Massachusetts Labor History Project: Nichols & Stone

The story below comes from  a 2009 interview with union workers Richard & Millie Beauregard that are currently being printed as part of a series of oral histories about Nichols & Stone Furniture Company at the Chair City Community Workshop. Massachusetts Community College Council (MTA) member and part time Community College Instructor Tracie Pouliot collected the oral history interviews a year after Nichols & Stone closed and runs the Community Workshop where volunteers use the printing and book arts to celebrate to stories of working people in Gardner, MA. Of the dozen oral histories in the series, Richard and Mille Beauregard’s speaks most directly to the presence of the union at the factory. Richard and Millie worked a combined 49 years at Nichols & Stone helping produce the product that defines Gardner Massachusetts, also known as the Chair City. 

In 1987 Richard Beauregard got a job as a band saw operator at Nichols & Stone furniture company in Gardner Massachusetts. Nichols and Stone was a union shop and so a co-worker approached Richard about signing a union card and paying dues. Richard recalls the exchange with this co-worker:

“What do you mean I got to join the union?” Richard recalls asking.
“You gotta join the union,” responded his co-worker.
“What if I don’t want to join?,” he asked.
“Well then you can’t work here,” his co-worker replied.

“I mean I was making good money, so I joined the union.” explains Richard. “If you’re gonna make me join something, I’m gonna find out something about it.” Richard got involved in his local - IUE 81-154- and in 2003 he was the Shop Chairperson for IUE at Nichols and Stone helping negotiate the contract. In 2003 no one at the negotiating table knew that would be the final IUE local 81-154 contact with a Gardner furniture maker; Nichols & Stone closed its doors in 2008 after 150 years of production.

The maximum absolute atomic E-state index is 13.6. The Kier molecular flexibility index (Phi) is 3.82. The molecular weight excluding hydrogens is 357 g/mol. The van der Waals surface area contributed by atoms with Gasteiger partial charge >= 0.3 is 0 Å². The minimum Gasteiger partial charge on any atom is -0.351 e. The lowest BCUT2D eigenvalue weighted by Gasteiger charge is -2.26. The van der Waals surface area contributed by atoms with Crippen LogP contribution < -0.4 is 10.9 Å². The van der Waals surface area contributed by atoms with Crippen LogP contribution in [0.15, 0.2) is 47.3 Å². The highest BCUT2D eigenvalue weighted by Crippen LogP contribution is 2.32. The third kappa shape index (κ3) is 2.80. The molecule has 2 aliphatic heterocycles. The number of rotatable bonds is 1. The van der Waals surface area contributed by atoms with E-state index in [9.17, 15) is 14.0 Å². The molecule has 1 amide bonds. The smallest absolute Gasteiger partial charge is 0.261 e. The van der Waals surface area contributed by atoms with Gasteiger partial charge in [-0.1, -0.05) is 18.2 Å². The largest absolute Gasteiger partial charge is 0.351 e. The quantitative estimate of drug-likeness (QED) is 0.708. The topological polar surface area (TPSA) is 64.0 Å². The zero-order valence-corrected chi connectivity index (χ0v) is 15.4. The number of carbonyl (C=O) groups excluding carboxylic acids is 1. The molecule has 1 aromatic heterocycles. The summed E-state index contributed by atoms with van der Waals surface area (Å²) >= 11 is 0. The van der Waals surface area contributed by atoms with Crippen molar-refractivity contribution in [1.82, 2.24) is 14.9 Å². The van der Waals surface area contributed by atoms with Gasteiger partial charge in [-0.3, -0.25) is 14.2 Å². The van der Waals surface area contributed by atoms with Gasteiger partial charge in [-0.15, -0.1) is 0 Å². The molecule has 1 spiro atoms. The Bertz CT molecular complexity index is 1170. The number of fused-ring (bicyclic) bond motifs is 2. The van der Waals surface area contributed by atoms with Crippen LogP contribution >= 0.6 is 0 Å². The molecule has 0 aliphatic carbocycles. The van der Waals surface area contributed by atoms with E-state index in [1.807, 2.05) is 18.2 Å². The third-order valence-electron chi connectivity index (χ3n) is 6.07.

“I haven’t heard anybody say that Nichols and Stones closed because of the union,” says Richard. “You often hear that union places close – ‘Ah the union… demands for too much.’ At the end we took cuts. We didn’t take the raises that we were entitled to. So it wasn’t the union that forced them out. I’m glad I haven’t heard that.”

Richard and Millie’s oral history is not specifically about the union at Nichols & Stone, but it is an account by two working people about their experience working in the furniture industry and trying to understand why a 150-year-old company shuts its doors, as well as how a factory closing like that affects a person.

“I work with volunteers to transcribe and edit each interview,” explains Tracie. “Then volunteers print the interview on a vintage letterpress. We even set some of the type by hand. Each page goes through the press multiple times, each page is touched by a lot of hands." After the interview is printed, volunteers sit together and bind each oral history into a book by hand.

“Each step of the process is an opportunity to talk about how deindustrialization has affected people’s lives in our area,” continues Tracie. After 400 copies of each oral history book are printed and bound, the Community Workshop holds a book release party to celebrate the interviewees and the volunteers who worked on that oral history. Later there is an informal book discussion where community members can dive into the issues raised by each story. 

The Chair City Oral History Book Series is community run and depends on volunteers coming in and helping produce the oral history books. “We’d be very excited to have a bunch of people who care about working class history or are interested in unions to come in and help us finish Richard and Millie’s book,” says Tracie . “You don’t need any experience to help, other volunteers or I can train you on the spot. If you volunteer three hours you can have a copy of Richard and Mille’s book, or if you don’t like the work you can always sit around the Community Workshop and share your own experiences.”

The Community Workshop is located at 306 Central St in downtown Gardner. “All Are Welcome,” reads a small broad side printed by a letter press shop in St Pete Florida, shortly after the 2016 elections.  For more information or to find out the hours the Community Workshop visit and click on Chair City Oral History Project.